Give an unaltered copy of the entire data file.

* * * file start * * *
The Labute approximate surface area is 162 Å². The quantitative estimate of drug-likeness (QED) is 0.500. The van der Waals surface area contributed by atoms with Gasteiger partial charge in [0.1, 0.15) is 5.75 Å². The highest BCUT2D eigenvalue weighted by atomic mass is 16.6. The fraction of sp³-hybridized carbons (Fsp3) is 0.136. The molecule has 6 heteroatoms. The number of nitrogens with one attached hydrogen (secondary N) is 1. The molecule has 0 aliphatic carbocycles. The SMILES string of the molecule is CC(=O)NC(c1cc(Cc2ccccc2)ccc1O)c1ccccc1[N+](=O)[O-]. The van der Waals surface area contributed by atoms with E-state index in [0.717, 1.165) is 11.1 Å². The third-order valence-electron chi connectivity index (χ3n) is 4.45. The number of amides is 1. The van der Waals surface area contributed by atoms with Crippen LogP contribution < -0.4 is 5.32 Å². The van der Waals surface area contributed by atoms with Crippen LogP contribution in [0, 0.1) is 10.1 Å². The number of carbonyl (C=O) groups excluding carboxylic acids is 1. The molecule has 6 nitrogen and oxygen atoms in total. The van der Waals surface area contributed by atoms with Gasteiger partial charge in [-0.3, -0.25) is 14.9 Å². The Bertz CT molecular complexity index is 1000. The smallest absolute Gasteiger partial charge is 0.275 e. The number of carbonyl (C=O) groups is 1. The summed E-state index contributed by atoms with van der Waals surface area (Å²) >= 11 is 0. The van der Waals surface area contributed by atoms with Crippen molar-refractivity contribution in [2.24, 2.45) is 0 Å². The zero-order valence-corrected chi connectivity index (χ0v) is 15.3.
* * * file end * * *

The Labute approximate surface area is 162 Å². The quantitative estimate of drug-likeness (QED) is 0.500. The van der Waals surface area contributed by atoms with Gasteiger partial charge in [0.1, 0.15) is 5.75 Å². The highest BCUT2D eigenvalue weighted by atomic mass is 16.6. The fraction of sp³-hybridized carbons (Fsp3) is 0.136. The molecule has 6 heteroatoms. The number of nitrogens with one attached hydrogen (secondary N) is 1. The molecule has 0 aliphatic carbocycles. The SMILES string of the molecule is CC(=O)NC(c1cc(Cc2ccccc2)ccc1O)c1ccccc1[N+](=O)[O-]. The van der Waals surface area contributed by atoms with E-state index in [0.717, 1.165) is 11.1 Å². The third-order valence-electron chi connectivity index (χ3n) is 4.45. The number of amides is 1. The van der Waals surface area contributed by atoms with Crippen LogP contribution < -0.4 is 5.32 Å². The van der Waals surface area contributed by atoms with Crippen LogP contribution in [0, 0.1) is 10.1 Å². The number of carbonyl (C=O) groups excluding carboxylic acids is 1. The molecule has 6 nitrogen and oxygen atoms in total. The van der Waals surface area contributed by atoms with Gasteiger partial charge in [-0.3, -0.25) is 14.9 Å². The Bertz CT molecular complexity index is 1000. The smallest absolute Gasteiger partial charge is 0.275 e. The number of carbonyl (C=O) groups is 1. The summed E-state index contributed by atoms with van der Waals surface area (Å²) >= 11 is 0. The van der Waals surface area contributed by atoms with Crippen molar-refractivity contribution in [2.24, 2.45) is 0 Å². The zero-order valence-corrected chi connectivity index (χ0v) is 15.3.